Potential Energy of three charged particles

In summary, the author is trying to solve an equation that has no solutions, and is having difficulty understanding what may be wrong.
  • #1
feynman_fan
7
4
Homework Statement
Two identical charges q are placed on the x axis, one at the origin and the other at x = 5.0 cm.

A third charge -q is placed on the x axis so the potential energy of the three-charge system is the same as the potential energy at infinite separation.

What is the coordinate of the third charge?
Relevant Equations
##U=q_0\cdot V=k\frac{q\cdot q_0}{r}##
I set up an equation for the sum of all the potential energies and when cancelling out ##k## and ##q^2##, I got ##\frac{1}{0.05}-\frac{1}{x}-\frac{1}{0.05-x}=0##. However, this has no solutions, so I must've gone wrong somewhere. Could someone just give me a hint, not a solution, that would put me on the right track, because I want to really understand all the problems I do.
 
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  • #2
feynman_fan said:
Homework Statement:: Two identical charges q are placed on the x axis, one at the origin and the other at x = 5.0 cm.

A third charge -q is placed on the x-axis so the potential energy of the three-charge system is the same as the potential energy at infinite separation.

What is the coordinate of the third charge?
Relevant Equations:: ##U=q_0\cdot V=k\frac{q\cdot q_0}{r}##

I set up an equation for the sum of all the potential energies and when cancelling out ##k## and ##q^2##, I got ##\frac{1}{0.05}-\frac{1}{x}-\frac{1}{0.05-x}=0##. However, this has no solutions, so I must've gone wrong somewhere. Could someone just give me a hint, not a solution, that would put me on the right track, because I want to really understand all the problems I do.
You put the third charge between the first two. Is that the only place on the x-axis where you can put it?
 
  • #3
No, you could also put it on the outside. If you put it to the right, the equations would then be $$\frac{1}{0.05}-\frac{1}{x}-\frac{1}{x-0.05}=0,$$Which gives you an answer of 13 cm, is this correct? Thank you for your insight.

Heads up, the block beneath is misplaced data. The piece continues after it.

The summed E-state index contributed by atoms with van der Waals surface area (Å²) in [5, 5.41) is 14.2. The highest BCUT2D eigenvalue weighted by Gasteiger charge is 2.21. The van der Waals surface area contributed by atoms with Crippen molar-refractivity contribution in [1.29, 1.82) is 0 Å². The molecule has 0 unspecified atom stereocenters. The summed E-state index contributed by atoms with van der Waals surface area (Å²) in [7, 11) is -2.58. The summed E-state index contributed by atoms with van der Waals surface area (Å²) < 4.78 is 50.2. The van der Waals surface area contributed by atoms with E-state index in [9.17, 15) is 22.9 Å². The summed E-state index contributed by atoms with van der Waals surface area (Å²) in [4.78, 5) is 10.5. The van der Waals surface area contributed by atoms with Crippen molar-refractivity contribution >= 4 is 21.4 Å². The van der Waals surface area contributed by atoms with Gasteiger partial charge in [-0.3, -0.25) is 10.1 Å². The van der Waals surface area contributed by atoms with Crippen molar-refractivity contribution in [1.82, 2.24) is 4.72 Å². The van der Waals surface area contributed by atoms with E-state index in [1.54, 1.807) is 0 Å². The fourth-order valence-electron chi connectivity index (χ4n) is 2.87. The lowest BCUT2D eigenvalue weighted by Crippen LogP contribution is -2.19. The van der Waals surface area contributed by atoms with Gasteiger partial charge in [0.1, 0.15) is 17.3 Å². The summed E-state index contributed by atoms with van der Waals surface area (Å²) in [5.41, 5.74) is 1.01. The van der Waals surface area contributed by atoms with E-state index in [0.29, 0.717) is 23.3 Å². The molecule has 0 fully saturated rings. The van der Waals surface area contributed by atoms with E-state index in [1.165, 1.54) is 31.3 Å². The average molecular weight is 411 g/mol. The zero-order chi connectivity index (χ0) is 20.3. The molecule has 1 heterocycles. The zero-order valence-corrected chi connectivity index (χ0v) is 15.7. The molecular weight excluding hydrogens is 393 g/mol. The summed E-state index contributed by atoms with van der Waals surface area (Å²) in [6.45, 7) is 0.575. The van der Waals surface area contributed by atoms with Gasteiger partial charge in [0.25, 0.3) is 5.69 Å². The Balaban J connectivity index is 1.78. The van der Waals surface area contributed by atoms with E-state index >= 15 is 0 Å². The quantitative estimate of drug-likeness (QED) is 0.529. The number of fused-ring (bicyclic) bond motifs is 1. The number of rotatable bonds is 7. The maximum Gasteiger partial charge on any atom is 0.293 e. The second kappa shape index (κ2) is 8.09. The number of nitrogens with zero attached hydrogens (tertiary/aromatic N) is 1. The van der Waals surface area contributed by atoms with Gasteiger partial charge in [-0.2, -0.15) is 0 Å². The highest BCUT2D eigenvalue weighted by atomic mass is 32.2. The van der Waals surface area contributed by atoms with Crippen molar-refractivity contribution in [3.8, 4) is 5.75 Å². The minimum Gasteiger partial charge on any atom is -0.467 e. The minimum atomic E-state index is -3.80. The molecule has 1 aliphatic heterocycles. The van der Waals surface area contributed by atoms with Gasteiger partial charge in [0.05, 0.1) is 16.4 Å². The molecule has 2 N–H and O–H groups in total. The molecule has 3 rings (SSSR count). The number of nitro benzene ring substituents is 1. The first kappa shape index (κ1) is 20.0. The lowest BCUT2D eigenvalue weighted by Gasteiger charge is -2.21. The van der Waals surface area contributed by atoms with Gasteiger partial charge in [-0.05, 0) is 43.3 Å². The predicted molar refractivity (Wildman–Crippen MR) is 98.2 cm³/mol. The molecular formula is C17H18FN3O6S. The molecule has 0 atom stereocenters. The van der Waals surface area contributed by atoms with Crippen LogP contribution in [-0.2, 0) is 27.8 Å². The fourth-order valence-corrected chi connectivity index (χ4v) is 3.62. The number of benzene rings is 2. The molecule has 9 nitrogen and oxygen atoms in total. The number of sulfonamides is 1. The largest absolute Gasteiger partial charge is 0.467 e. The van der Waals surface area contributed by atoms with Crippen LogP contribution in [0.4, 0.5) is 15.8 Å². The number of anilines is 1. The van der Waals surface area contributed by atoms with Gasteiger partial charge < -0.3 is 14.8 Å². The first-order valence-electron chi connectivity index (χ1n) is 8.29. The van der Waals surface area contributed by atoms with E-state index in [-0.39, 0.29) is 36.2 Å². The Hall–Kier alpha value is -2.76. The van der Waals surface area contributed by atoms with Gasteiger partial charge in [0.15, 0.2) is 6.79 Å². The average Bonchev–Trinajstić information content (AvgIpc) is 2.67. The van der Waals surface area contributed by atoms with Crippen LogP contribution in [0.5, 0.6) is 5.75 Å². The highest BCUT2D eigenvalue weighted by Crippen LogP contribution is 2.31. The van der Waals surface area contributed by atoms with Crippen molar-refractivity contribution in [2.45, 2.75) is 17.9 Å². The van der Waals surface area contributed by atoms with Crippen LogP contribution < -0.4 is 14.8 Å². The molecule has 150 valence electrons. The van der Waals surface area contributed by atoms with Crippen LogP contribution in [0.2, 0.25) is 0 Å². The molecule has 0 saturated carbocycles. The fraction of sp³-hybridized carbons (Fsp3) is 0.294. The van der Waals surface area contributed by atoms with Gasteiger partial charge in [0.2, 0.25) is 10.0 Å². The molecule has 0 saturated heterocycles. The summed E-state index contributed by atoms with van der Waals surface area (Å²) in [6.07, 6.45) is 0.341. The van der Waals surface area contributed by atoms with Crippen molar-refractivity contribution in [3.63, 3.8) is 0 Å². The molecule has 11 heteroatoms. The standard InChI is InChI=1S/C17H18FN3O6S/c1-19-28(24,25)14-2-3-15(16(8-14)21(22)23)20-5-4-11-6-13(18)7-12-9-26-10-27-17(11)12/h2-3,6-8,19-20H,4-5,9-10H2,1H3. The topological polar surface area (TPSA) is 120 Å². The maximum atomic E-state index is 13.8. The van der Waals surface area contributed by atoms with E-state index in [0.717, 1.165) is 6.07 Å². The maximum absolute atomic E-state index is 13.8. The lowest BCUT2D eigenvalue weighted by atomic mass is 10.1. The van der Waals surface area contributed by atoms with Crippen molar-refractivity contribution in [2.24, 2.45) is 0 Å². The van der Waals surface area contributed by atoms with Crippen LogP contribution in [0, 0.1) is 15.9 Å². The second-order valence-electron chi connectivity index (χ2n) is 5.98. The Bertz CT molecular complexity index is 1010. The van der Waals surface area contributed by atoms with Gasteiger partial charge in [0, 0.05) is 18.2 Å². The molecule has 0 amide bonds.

Edit, I meant .05, I accidentally wrote 5.05.
 
  • #4
It is not correct. Where it did you get ##\dfrac{1}{5.05}##? Let L = 5.0 cm, draw a picture, figure out the equation in terms of ##L## and ##x##, solve it, then plug in the value for ##L## at the very end. That way you will see better what's going on.
 
  • #5
feynman_fan said:
No, you could also put it on the outside. If you put it to the right, the equations would then be $$\frac{1}{0.05}-\frac{1}{x}-\frac{1}{x-0.05}=0,$$Which gives you an answer of 13 cm, is this correct? Thank you for your insight.

Edit, I meant .05, I accidentally wrote 5.05.
Yes, but a quadratic produces two answers.
 
  • #6
haruspex said:
Yes, but a quadratic produces two answers.
Oh, right. The other answer would be 1.9 cm.
 
  • #7
Measured from where? What is the equation that has this solution?
 
  • #8
What's the general formula for potential energy again?
Next, what is it in terms of x?
 
  • #9
robphy said:
What's the general formula for potential energy again?
Next, what is it in terms of x?
Do you disagree with the equation in post #3?
 
  • #10
haruspex said:
Do you disagree with the equation in post #3?
I haven't looked in detail... but something doesn't look correct to me.
I could be wrong.
I have a feeling that this equation is probably ok for some values of x on the x-axis.
 
Last edited:
  • #11
robphy said:
I have a feeling that this equation is probably ok for some values of x on the x-axis.
A wrong equation could happen to give the right answer for certain values, but it would still be a wrong equation. The equation looks ok to me.
 
  • #12
My concern was the missing absolute-values for the distances.
But I now see, comparing post 1 and post 3, that
the OP knows that there are three regions (to the left, between, and to the right)
and that the equation has a different form in terms of x (without using the absolute value).

Is there a reference for the question?
 

Related to Potential Energy of three charged particles

1. What is potential energy?

Potential energy is the stored energy an object possesses due to its position or configuration.

2. How is potential energy of three charged particles calculated?

The potential energy of three charged particles is calculated using the Coulomb's law formula, which takes into account the charges and distances between the particles.

3. What factors affect the potential energy of three charged particles?

The potential energy of three charged particles is affected by the magnitude of the charges, the distance between the particles, and the medium in which the particles are located.

4. How does the potential energy change when the distance between the particles is altered?

The potential energy of three charged particles is inversely proportional to the distance between them. As the distance increases, the potential energy decreases and vice versa.

5. Can potential energy of three charged particles be negative?

Yes, the potential energy of three charged particles can be negative if the particles have opposite charges and are attracted to each other. This indicates that work must be done to separate the particles, resulting in a decrease in potential energy.

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